Tsutsugo bounced around the majors in 2021, starting with the Rays and spending a couple weeks with the Dodgers before batting .268 with eight home runs over 43 games with Pittsburgh. The Pirates were hoping for something similar when they re-signed him to a one-year, $4 million deal, making him one of the highest-paid players on that small-market roster. But after getting four hits in his first six ABs, he went 25-for-164 (.152) the rest of the way and got released shortly after the trade deadline.
St. Louis Cardinals: Steven Matz, LHP
Matz did at least deliver a couple of solid starts this season, but he also got shelled twice and made multiple trips to the IL, leaving the Cardinals scrambling to improve their rotation at the trade deadline. It worked out quite nicely for them, as both Jordan Montgomery and Jose Quintana have been valuable additions. But now Matz is a middle reliever on a four-year, $44 million contract. (They'll presumably move him back into the starting rotation in 2023, but this first year in St. Louis definitely has not gone according to design.)
National League West
Arizona Diamondbacks: Ian Kennedy, RHP
Arizona's 2022 strategy of banking on aging relief pitchers did not go well. The now 41-year-old Oliver Pérez was gone by the end of April with a 15.75 ERA. 37-year-old closer Mark Melancon is enduring one of the worst seasons of his career. And 37-year-old Ian Kennedy has been all over the map with a 5.59 ERA, a 4-7 record, 10 saves and six blown saves. His ERA was actually respectable until a few weeks ago, but he has given up 15 earned runs in his last five innings pitched and now ranks last on the team in WAR.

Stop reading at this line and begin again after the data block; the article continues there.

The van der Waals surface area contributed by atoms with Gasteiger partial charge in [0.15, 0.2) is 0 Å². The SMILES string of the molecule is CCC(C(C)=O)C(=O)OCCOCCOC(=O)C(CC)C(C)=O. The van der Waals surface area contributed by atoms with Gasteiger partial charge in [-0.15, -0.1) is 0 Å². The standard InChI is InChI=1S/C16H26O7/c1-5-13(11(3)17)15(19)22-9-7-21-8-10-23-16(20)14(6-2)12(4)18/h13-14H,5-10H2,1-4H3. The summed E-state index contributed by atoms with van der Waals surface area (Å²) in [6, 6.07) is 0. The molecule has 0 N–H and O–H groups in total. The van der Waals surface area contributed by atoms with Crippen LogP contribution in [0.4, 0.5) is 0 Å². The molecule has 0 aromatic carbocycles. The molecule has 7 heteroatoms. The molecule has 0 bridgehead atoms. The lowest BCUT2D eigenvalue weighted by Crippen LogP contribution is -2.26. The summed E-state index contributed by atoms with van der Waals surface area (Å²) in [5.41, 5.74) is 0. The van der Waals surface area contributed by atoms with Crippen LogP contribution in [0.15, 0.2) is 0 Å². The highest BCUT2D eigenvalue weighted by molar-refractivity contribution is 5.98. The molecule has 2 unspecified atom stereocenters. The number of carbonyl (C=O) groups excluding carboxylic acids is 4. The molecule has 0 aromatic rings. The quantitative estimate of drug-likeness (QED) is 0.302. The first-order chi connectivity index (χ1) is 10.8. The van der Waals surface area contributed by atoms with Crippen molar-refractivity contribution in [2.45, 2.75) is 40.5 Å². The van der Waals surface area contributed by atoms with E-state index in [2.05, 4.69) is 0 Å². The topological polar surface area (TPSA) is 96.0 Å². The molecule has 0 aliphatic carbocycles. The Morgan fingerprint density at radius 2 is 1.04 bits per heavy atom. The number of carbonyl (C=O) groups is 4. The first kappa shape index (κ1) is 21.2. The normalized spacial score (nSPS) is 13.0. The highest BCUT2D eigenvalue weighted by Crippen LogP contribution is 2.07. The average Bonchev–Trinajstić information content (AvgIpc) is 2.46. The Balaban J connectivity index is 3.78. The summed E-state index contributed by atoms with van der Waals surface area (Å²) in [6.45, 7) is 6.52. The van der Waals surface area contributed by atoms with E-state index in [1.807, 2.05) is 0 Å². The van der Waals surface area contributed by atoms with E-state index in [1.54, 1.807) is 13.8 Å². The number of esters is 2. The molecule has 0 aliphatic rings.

Colorado Rockies: Jhoulys Chacín, RHP
In the early 2010s, Chacín was a solid starter for the Rockies. In fact, among the 19 pitchers who have logged at least 500 innings with Colorado, only Ubaldo Jiménez has a better ERA than Chacín's mark of 4.05. But this season as a reliever has been a disaster. In 22 of his 35 appearances, Chacín entered the game with Colorado already trailing by multiple runs. And he usually didn't make things any better with a year-to-date ERA of 7.61.
Los Angeles Dodgers: Craig Kimbrel, RHP
The Dodgers don't have an obvious LVP as far as WAR is concerned, but Kimbrel sure has been a disappointment, suffering seven of the team's 48 losses. They have now embraced a closer-by-committee approach, in which Andre Jackson, Justin Bruihl and Chris Martin have recorded the team's three most recent saves. Basically, Kimbrel's struggles have left Los Angeles with a substantial Achilles' heel heading into the postseason.
San Diego Padres: Josh Bell, 1B/DH
If you want us to pick a Padre who has been with the team for more than two months, Sean Manaea is the clear choice. It's hard to believe that he is still in the starting rotation (for a team desperately trying to win every game to stay in the postseason picture) despite a 7.61 ERA since the All-Star break. But at least he has made 15 quality starts for San Diego this season. Bell has done basically nothing for the Padres since coming over in the Juan Soto trade, batting .186 and slugging .273. That's quite the 180 from batting .301 with 41 extra-base hits while with the Nationals.
San Francisco Giants: Tommy La Stella, DH
La Stella missed the first five weeks of the regular season with a broken hand and initially returned with a bang. In his first six games, he hit 7-for-23 with three doubles and two home runs, good for a 1.029 OPS. In 54 games since then, though, La Stella has not homered and has just a .574 OPS. It's the worst batting season of his career, and worse, it came in a year in which he has pretty much only served as the DH. And when the designated hitter goes 54 games without a home run, well, San Francisco went 20-34 in those games.